3. The apparatus of claim 1 including gating pulse generator means for generating said pair of gating pulses of equal magnitude and opposite sign for application to said control node means.
The present invention relates in general to nuclear magnetic resonance spectrometers and more particularly to such spectrometers employing a time sharing multiplexed resonance exciting and sensing circuit.
Heretofore, nuclear magnetic resonance spectrometers have employed a time share multiplexed pick-up coil for exciting and sensing resonance of the sample under analysis. In such a system, a single RF coil, coupled in RF magnetic field exchanging relation with the sample under analysis, is first time shared with the output of a radio frequency transmitter for applying a transmitter pulse to the sample under analysis for exciting resonance. During the time the transmitter is ON a gate circuit, connected between the RF coil and the RF receiver, is gated OFF so that the transmitter pulses are not fed into the receiver.
In the prior art gating circuit, there was a first gate connected between the RF transmitter and the connection to the RF exciting coil and a second gate connected between the connection to the RF sensing coil and the RF receiver. The gates each comprised a parallel connection of reverse poled diodes so that in the presence of the strong transmitter signal the diodes were turned ON. The distance between the RF receiver and the connection to the probe was dimensioned to be approximately a quarter of a wavelength so that in the presence of the transmitter pulse a short to ground via the gate was provided by the RF switch ON receiver gate. This reflected a high impedance to the probe connection, thereby automatically isolating the receiver from the probe during the duration of the strong transmitter pulse.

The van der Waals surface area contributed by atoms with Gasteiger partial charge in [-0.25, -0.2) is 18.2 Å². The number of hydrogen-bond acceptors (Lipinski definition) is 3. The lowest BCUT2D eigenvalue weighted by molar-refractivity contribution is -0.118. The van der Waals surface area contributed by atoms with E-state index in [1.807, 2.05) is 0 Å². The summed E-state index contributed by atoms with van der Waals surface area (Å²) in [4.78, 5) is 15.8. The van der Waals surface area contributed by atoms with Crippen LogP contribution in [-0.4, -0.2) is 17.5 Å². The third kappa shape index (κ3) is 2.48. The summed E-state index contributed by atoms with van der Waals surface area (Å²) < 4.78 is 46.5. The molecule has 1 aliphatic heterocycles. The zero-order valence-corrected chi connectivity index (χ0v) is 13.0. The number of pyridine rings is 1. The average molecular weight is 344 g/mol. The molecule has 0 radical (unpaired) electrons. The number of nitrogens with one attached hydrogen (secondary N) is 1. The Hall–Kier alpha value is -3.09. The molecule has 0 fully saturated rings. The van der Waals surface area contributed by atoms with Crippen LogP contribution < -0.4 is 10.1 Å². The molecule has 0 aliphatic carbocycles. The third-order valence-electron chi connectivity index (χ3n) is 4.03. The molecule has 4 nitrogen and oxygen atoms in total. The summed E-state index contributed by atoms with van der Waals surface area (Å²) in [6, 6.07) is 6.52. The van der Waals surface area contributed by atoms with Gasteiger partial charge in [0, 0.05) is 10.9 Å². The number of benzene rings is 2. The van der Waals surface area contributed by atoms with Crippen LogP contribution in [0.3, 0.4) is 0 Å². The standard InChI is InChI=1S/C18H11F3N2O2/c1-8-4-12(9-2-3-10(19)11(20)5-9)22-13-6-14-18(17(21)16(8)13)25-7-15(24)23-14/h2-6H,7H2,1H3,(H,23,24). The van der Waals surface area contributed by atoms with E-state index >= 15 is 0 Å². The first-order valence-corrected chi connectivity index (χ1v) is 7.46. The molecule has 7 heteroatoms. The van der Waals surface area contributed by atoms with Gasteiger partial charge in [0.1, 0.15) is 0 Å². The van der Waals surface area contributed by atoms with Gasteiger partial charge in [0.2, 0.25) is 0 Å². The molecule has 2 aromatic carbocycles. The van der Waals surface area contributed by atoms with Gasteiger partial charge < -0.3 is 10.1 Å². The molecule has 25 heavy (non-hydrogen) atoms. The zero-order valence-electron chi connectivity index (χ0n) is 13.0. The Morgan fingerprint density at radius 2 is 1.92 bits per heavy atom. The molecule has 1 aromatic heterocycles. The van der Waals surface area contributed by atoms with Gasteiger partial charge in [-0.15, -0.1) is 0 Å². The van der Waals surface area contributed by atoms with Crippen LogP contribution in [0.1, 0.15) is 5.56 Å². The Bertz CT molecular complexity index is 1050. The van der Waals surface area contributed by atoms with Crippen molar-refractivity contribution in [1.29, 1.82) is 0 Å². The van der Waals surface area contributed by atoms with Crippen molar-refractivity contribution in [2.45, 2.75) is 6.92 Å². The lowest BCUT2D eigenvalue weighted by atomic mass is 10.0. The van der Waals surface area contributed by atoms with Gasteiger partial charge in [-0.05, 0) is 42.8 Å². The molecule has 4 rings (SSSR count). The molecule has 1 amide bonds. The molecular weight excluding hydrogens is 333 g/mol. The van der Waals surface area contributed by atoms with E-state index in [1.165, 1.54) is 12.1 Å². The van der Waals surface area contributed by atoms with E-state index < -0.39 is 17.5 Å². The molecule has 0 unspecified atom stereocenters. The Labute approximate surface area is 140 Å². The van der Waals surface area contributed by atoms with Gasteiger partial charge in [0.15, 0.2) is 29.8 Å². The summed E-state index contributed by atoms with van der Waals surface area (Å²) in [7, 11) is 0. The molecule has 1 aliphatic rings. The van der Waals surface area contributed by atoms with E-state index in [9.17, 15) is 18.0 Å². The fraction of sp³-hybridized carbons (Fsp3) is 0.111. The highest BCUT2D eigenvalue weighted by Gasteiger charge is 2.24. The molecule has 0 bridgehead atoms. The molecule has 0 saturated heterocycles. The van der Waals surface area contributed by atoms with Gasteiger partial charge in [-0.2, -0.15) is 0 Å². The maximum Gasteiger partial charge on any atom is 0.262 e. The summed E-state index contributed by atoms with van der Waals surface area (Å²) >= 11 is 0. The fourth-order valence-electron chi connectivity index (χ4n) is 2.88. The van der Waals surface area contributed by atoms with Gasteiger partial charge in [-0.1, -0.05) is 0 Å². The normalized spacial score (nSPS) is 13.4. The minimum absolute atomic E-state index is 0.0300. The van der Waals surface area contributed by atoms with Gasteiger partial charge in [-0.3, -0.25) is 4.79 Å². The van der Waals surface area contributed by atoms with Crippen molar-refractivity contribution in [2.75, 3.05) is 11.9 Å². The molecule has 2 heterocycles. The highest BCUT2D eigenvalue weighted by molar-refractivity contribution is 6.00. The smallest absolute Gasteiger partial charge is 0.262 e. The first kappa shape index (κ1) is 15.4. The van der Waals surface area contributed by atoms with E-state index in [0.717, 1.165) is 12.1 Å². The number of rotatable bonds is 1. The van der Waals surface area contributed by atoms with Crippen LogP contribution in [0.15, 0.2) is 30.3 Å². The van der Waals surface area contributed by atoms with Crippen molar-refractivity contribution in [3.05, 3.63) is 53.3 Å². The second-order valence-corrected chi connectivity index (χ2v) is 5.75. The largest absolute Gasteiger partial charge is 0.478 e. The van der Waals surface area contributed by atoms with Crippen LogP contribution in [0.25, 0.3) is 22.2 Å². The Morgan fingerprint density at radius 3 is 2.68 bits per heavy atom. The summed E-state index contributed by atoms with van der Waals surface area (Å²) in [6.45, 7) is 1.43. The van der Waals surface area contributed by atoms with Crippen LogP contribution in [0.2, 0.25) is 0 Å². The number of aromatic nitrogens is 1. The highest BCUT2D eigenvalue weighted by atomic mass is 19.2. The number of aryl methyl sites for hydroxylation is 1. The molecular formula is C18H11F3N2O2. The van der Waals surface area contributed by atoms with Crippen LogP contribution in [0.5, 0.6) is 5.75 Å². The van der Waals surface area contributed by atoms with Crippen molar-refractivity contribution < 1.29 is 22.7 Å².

The probe with this arrangement is that it depends upon a precise quarter wave spacing between the receiver gate and the probe connection which is achievable only if the spectrometer is designed to operate at a fixed frequency. In the case of a wide tunable range magnetic resonance spectrometer, the quarter wave spacing will not hold for all frequencies and therefore the prior switching arrangement is impractical.
Thus, there is a requirement for an improved gating circuit for use in a nuclear magnetic resonance spectrometer of the type which is tunable over a relatively wide band.
The principal object of the present invention is the provision of an improved nuclear magnetic resonance spectrometer of the type employing gating of the resonance signal to the receiver circuit.